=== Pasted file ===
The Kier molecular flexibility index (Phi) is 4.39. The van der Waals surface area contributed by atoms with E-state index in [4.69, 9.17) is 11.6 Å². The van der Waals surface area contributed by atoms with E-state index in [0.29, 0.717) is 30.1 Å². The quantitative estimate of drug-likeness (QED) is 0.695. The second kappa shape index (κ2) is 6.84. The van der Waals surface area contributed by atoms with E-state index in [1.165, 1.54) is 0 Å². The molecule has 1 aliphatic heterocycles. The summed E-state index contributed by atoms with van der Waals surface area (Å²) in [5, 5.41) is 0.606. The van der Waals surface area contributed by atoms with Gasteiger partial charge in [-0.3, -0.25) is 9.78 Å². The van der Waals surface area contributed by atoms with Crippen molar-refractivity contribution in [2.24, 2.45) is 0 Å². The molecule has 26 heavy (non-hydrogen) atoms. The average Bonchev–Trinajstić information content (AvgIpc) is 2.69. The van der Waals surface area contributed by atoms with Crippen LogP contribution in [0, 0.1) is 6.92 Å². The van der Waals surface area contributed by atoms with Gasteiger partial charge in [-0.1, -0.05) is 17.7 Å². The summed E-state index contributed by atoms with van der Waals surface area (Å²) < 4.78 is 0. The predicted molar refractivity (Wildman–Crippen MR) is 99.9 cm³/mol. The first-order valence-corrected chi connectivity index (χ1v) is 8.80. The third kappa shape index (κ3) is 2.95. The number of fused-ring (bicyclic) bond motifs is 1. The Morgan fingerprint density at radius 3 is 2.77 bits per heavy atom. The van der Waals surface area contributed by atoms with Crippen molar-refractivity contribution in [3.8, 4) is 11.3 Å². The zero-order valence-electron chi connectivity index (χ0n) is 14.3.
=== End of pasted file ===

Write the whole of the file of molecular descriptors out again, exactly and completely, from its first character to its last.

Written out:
The Kier molecular flexibility index (Phi) is 4.39. The van der Waals surface area contributed by atoms with E-state index in [4.69, 9.17) is 11.6 Å². The van der Waals surface area contributed by atoms with E-state index in [0.29, 0.717) is 30.1 Å². The quantitative estimate of drug-likeness (QED) is 0.695. The second kappa shape index (κ2) is 6.84. The van der Waals surface area contributed by atoms with E-state index in [1.165, 1.54) is 0 Å². The molecule has 1 aliphatic heterocycles. The summed E-state index contributed by atoms with van der Waals surface area (Å²) in [5, 5.41) is 0.606. The van der Waals surface area contributed by atoms with Gasteiger partial charge in [-0.3, -0.25) is 9.78 Å². The van der Waals surface area contributed by atoms with Crippen molar-refractivity contribution in [2.24, 2.45) is 0 Å². The molecule has 26 heavy (non-hydrogen) atoms. The average Bonchev–Trinajstić information content (AvgIpc) is 2.69. The van der Waals surface area contributed by atoms with Crippen LogP contribution in [0, 0.1) is 6.92 Å². The van der Waals surface area contributed by atoms with Gasteiger partial charge in [-0.1, -0.05) is 17.7 Å². The summed E-state index contributed by atoms with van der Waals surface area (Å²) < 4.78 is 0. The predicted molar refractivity (Wildman–Crippen MR) is 99.9 cm³/mol. The first-order valence-corrected chi connectivity index (χ1v) is 8.80. The third kappa shape index (κ3) is 2.95. The number of fused-ring (bicyclic) bond motifs is 1. The Morgan fingerprint density at radius 3 is 2.77 bits per heavy atom. The van der Waals surface area contributed by atoms with Crippen molar-refractivity contribution in [3.8, 4) is 11.3 Å². The zero-order valence-electron chi connectivity index (χ0n) is 14.3.